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The Month of Nissan. Happy New Year!


When is the start of the Jewish year? Judaism has two days which constitute the New Year. On the one hand, we commemorate Rosh Hashanna in Tishrei, at the end of the summer. But as we read in Parashat Hachodesh (Ex 12:1)  החודש הזה לכם ראש חדשים ראשון הוא לכם מחודשי השנה - the first month of the Jewish calendar is Nissan, in the Spring; it is the "first of months". 

This year, I have been overwhelmed by the power of Nissan as the advent of a New Year. Let me simply list the numerous ways in which this is manifest:


1. The Talmud in Tractate Rosh Hashana (10b) records a disagreement:

Rabbi Eliezer suggests that the world was created in the month of Tishrei (September) whereas Rabbi Yehoshua proposes  that creation happened in the month of Nissan (April).

At first glance, we may propose that Rosh Hashanna (Tishrei) is the New Year of the individual; Nissan the birth of the nation. But this will not suffice. 


This is not a mere arbitrary debate; both Spring and Autumn are nature's nexus-points, spaced six months apart.


In Tishrei, the agricultural year comes to an end; the grain and fruit have all been harvested, and the farmer awaits the rains to plant the next year's crop. It is a natural period of assessment and making account of the past year. It is a time of anxiety as to what the next year will bring - rain or drought, blight or bounty? No wonder that it lends itself to an atmosphere of soul-searching, repentance, and prayers for a good year.

But what of Rabbi Yehoshua? The spring is also a natural intersection in the natural order. There is a feeling of re-creation. After the dormancy of winter, nature wakes up. We sense a Eden-like renewal as dead branches come alive with new flowers, and nature rejuvenates itself after the winter rains having cleansed the world. Now creation starts again! It is a time of flowering, joy, rebirth (eg. see Shir Hashirim.) 

In fact, one halakhic practice reflects the view that Nissan is the month of creation; that is Birkhat Hachama – the blessing for the Sun – recited every 28 years. It is always recited in Nissan reflecting the view that Nissan is not merely the month of the start of Jewish history, but also the month of Creation.

2. It would seem evident that many of the rituals and traditions of Pesach recall the atmosphere and mindset of the Yamim Noraim (Days of Awe):

The purging of Hametz is akin to the purging of evil from our lives. Hametz has been compared to idolatry, the evil inclination, pride, and much else. As we search, dispose of and burn the Hametz, we are clearing out the extraneous from our homes, the areas of life in which the metaphoric dough has risen beyond our control. (see for instance, the kabbalistic prayer to be recited after the burning of the Hametz, printed in many haggadot.)

3. The eve of Pesach is a fast-day - "the Fast of the Firstborn"! This strange tradition, with obscure origin, views the night of Passover as an auspicious time of "who will live and who will die" assuming that even today, years after the Exodus, the firstborn are in some manner "saved" annually from the destruction of the plague of the Firstborn, and need to recognize their salvation.

4. On the first day of Pesach, a festive rather than a sombre day, the Hazzan dons a kittel (white robe) and prays for dew, invoking the Rosh Hashanna-Yom Kippur liturgy, as the community turn to God: לחיים ולא למוות - "For Life and not for Death."


5. Just as Yom Kippur is a moment of revelation, similarly, the night of the Seder is replete with the sense that God’s presence was manifest in ancient Egypt, and that “In Nissan we were redeemed, in Nissan Israel will be redeemed in the future” – the potential for revelation is still present. This is reflected in the proclamation at the Seder, just as at Neilah, of "לשנה הבאה בירושלים - Next year in Jerusalem!"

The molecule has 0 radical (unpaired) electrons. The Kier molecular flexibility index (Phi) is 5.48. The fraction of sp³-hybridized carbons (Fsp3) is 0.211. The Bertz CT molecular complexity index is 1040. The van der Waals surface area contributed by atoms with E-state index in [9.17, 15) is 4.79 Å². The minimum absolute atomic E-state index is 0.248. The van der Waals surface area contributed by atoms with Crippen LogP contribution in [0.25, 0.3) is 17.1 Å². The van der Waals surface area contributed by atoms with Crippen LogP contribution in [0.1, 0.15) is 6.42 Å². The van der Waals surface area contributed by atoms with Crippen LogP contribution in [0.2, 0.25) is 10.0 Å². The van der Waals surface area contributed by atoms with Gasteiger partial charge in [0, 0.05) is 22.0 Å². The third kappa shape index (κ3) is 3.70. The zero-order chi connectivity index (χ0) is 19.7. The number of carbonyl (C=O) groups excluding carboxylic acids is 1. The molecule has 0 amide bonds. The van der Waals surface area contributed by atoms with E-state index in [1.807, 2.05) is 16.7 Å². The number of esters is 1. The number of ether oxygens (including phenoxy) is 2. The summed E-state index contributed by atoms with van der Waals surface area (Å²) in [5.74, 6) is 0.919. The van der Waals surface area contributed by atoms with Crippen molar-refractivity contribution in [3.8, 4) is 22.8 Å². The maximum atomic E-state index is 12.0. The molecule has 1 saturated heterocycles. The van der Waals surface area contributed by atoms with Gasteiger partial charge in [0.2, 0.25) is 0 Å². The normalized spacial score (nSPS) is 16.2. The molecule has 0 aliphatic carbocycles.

6. We traditionally see Yom Kippur as a day of purity. But in ancient Temple times, the only annual obligatory sacrifice was the Paschal Lamb. In order to eat it, Israel had to purify themselves. Hence, Pesach and not Yom Kippur became the day upon which all Israel united in ritual purity. (Or should we say that on Yom Kippur God purifies us, but in Pesach we purify ourselves?)


7. If Elul and Tishrei are moments of communion with God, Nissan also bears this imprint. The Tabernacle's dedication in the wilderness was on the 1st day Nissan (Ex 40:1,17) and continued for 12 days. Indeed the first of Nissan saw a spectacle of divine revelation as fire descended from heaven (see Ex 40 34-35; Lev 9:4, 24). Due to this ancient Mishkan inauguration, we skip Tachanun throughout Nissan. Because the majority of the month was a time of joy.

So where does this leave us?

There is a palpable sense that behind Pesach is an alternative "Rosh Hashanna", a period in which the potential for an encounter with God is in the air.


As the seasons turn we get a new lease on life, a new chance to burn our "Hametz”, to get back to the basics - flour and water, the simplicity of matza - an opportunity for reassessment and re-calibration as we enter the summer months. The freshness of Nissan, in the spirit of Shir Hashirim, allows us to be aroused with love of God.


Tishrei are Days of Awe. They signify the close of the agricultural season, a period of reflection, assessment, stock-taking a New Year of יראה.

But possibly Nissan, that “other” Rosh Hashannah represents the start of a new season, new beginnings, new flowerings, a New Year of love –  אהבת ה', of potential  and opportunities that lie ahead.

Pesach then, allows ourselves to renew our lives, to eradicate our unwanted behaviour, to cleanse our lifestyles of extraneous and extravagant " hametz". This is a moment with potency for rebirth. Let us live up to the moment!


Chag Kasher VeSameach!


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